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Burning mouth syndrome (BMS), also known as stomatodynia or glossodynia, causes chronic pain inside the mouth. People with BMS also commonly experience a foul taste or dry mouth.
The term is often used when there aren’t obvious signs of other conditions causing the symptoms. However, some known oral health conditions are associated with BMS.
This condition mainly affects females during and after menopause, but males can also experience it.1 The condition isn’t fully understood by experts, and there is no specific treatment or cure.
Fortunately, BMS isn’t life-threatening and doesn’t necessarily cause other health problems. However, it can be difficult to manage and can have an impact on your quality of life.
If you have burning mouth syndrome, you may notice the following:
These symptoms may vary throughout the day. They may get worse with stress or fatigue. Some people with BMS notice decreased pain when they eat, drink, or go to bed.
Pain and other BMS symptoms can last for years. However, they sometimes improve over time; for some, the symptoms may resolve on their own.
BMS can be divided into two types. Primary BMS occurs on its own, while in secondary BMS, the burning pain can be linked to another condition.
Primary burning mouth syndrome refers to “true” BMS that isn’t linked to other medical or dental conditions. The condition is the burning pain itself.3
You’ll only be diagnosed with BMS if other possible causes have been ruled out. If your pain and other mouth symptoms result from another condition, treating that condition should make the symptoms go away, meaning you don’t have primary BMS.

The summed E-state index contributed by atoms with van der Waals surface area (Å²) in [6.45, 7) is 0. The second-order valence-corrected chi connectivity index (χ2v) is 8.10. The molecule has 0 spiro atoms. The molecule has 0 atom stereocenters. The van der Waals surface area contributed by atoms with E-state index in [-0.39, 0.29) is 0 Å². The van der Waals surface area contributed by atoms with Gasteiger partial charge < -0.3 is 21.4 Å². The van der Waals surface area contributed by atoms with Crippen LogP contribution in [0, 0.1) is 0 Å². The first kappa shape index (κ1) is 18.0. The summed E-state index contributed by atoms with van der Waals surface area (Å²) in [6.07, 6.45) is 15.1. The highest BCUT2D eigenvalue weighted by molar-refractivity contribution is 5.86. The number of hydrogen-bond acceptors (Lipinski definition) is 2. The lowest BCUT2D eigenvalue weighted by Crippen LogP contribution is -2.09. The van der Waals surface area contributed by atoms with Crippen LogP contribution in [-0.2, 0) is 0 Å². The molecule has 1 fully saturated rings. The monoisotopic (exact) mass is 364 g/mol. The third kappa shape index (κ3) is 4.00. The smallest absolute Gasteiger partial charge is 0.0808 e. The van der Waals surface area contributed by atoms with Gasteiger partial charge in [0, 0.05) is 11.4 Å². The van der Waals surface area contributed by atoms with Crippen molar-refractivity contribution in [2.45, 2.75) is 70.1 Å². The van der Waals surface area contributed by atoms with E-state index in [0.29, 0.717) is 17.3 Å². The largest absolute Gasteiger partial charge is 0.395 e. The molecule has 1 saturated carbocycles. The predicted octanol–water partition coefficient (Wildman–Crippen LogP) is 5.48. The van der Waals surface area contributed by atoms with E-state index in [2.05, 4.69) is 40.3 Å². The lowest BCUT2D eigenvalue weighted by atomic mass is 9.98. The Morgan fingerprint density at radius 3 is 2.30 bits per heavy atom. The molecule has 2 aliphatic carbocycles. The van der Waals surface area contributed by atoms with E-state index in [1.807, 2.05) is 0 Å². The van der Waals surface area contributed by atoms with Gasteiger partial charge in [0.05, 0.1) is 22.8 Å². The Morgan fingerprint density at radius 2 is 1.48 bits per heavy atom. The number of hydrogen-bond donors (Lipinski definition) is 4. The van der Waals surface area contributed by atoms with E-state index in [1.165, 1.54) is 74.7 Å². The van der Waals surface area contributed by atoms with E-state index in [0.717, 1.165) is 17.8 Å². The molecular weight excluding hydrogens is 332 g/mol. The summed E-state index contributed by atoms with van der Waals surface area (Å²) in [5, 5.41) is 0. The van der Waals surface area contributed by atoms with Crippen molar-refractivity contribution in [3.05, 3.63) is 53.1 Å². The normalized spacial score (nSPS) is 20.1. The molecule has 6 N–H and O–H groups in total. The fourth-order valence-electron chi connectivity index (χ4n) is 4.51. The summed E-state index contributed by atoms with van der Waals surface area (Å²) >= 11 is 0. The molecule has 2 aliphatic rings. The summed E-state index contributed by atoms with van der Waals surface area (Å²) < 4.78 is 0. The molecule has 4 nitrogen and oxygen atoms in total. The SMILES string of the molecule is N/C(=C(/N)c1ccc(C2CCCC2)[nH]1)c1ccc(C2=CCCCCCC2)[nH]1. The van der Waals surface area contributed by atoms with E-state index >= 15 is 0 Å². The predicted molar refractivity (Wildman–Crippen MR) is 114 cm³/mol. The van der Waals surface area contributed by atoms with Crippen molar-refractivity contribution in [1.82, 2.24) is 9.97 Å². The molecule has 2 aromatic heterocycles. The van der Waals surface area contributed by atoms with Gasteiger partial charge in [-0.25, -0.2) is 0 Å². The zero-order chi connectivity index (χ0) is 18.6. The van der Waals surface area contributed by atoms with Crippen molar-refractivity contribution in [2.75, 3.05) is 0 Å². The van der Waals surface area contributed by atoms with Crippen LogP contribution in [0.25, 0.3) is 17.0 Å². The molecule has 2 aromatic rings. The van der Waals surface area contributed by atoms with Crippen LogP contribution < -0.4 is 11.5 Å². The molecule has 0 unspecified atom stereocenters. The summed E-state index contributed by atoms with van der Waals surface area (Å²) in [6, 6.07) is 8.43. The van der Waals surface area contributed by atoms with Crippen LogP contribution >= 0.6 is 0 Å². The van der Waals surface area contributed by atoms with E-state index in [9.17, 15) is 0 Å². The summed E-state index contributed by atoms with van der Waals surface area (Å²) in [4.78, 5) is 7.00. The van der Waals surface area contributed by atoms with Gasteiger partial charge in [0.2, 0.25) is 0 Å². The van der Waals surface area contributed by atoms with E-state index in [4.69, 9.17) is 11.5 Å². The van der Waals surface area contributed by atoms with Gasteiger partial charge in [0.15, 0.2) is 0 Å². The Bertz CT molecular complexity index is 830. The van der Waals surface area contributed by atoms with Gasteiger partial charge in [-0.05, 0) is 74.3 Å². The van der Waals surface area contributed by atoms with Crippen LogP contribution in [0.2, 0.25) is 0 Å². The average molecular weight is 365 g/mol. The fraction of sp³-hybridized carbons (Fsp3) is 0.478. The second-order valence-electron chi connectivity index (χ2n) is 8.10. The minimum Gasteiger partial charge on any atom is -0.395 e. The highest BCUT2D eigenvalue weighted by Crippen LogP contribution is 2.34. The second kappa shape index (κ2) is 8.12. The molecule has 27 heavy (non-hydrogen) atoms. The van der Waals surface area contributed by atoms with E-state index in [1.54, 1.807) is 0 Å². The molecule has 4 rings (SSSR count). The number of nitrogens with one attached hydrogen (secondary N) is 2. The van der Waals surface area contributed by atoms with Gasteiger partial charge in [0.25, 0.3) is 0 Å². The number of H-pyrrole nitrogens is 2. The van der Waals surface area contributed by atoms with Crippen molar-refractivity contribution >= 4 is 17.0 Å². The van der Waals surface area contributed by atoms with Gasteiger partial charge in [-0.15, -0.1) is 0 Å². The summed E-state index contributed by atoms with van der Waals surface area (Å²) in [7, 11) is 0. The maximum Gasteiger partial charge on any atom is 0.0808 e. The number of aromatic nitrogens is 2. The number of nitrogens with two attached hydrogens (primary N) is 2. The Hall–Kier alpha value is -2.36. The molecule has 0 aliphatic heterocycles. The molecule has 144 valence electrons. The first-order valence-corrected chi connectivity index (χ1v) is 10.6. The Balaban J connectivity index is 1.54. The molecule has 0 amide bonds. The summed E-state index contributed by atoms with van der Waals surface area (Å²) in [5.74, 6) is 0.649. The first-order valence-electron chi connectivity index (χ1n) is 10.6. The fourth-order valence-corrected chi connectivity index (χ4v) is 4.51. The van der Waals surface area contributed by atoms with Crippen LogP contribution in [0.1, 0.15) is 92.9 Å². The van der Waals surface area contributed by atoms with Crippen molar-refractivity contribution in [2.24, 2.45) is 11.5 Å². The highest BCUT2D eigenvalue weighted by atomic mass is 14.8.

Experts believe primary BMS may have to do with nerve damage and differences in pain perception.
Women experience hormonal changes during and after menopause, including a drop in estrogen levels. This can sometimes affect the way nerves perceive taste and other sensations.
Primary BMS may be more common in:
Secondary BMS refers to burning mouth pain with another underlying cause. Some conditions that can cause BMS symptoms include:
How your oral pain is treated will depend on the cause. This makes it important for your dentist or doctor to diagnose the reason for your symptoms.
If you notice visible changes to your mouth or tongue besides BMS symptoms, you likely don’t have “true” or primary BMS. You may have one of the conditions listed above.
However, you might have an underlying condition even if you don’t notice any other symptoms. See your dentist for an examination to get the treatment you need.
Diagnosing the cause of BMS symptoms is important. An actual diagnosis of BMS will only be made if there aren’t any other conditions causing the symptoms.
If you have BMS symptoms, see a dentist. They can examine your mouth and compare your symptoms to other known conditions. They may refer you to another specialist.
To arrive at a diagnosis, your dentist or another specialist may do the following:
There is no specific treatment for BMS. If you have secondary BMS (BMS symptoms caused by another condition), treating the underlying condition should cure your symptoms.
For primary BMS, various treatment methods have shown some success, including:
You may also be able to relieve BMS symptoms by doing the following:
There is no clear way to prevent BMS. However, it may help to:
These things can help mitigate factors that play a role in primary and secondary BMS.
If you have BMS, it’s important to know that it is benign. It can be distressing and reduce your quality of life, but it isn’t life-threatening.
Furthermore, although BMS is uncommon and not fully understood, the symptoms can be managed. Try to get in touch with a specialist who knows about BMS.
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